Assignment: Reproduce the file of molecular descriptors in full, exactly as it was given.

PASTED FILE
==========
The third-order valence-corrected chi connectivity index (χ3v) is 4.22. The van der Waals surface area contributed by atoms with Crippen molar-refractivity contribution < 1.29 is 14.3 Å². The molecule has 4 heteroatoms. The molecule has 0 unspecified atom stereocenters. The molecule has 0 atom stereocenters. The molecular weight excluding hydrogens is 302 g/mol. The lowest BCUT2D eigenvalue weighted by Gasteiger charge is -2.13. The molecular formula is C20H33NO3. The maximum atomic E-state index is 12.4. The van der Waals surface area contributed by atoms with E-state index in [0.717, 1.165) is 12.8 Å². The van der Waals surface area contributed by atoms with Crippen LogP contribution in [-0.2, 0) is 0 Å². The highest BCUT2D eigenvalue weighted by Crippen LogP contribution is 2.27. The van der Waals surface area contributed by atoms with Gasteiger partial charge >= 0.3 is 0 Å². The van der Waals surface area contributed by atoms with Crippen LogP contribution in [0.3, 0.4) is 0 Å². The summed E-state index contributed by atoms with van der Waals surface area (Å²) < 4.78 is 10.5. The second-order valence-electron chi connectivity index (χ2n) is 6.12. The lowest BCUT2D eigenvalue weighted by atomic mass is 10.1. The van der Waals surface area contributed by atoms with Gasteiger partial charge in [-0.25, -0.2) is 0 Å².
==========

The third-order valence-corrected chi connectivity index (χ3v) is 4.22. The van der Waals surface area contributed by atoms with Crippen molar-refractivity contribution < 1.29 is 14.3 Å². The molecule has 4 heteroatoms. The molecule has 0 unspecified atom stereocenters. The molecule has 0 atom stereocenters. The molecular weight excluding hydrogens is 302 g/mol. The lowest BCUT2D eigenvalue weighted by Gasteiger charge is -2.13. The molecular formula is C20H33NO3. The maximum atomic E-state index is 12.4. The van der Waals surface area contributed by atoms with E-state index in [0.717, 1.165) is 12.8 Å². The van der Waals surface area contributed by atoms with Crippen LogP contribution in [-0.2, 0) is 0 Å². The highest BCUT2D eigenvalue weighted by Crippen LogP contribution is 2.27. The van der Waals surface area contributed by atoms with Gasteiger partial charge >= 0.3 is 0 Å². The van der Waals surface area contributed by atoms with Crippen LogP contribution in [0.3, 0.4) is 0 Å². The summed E-state index contributed by atoms with van der Waals surface area (Å²) < 4.78 is 10.5. The second-order valence-electron chi connectivity index (χ2n) is 6.12. The lowest BCUT2D eigenvalue weighted by atomic mass is 10.1. The van der Waals surface area contributed by atoms with Gasteiger partial charge in [-0.25, -0.2) is 0 Å².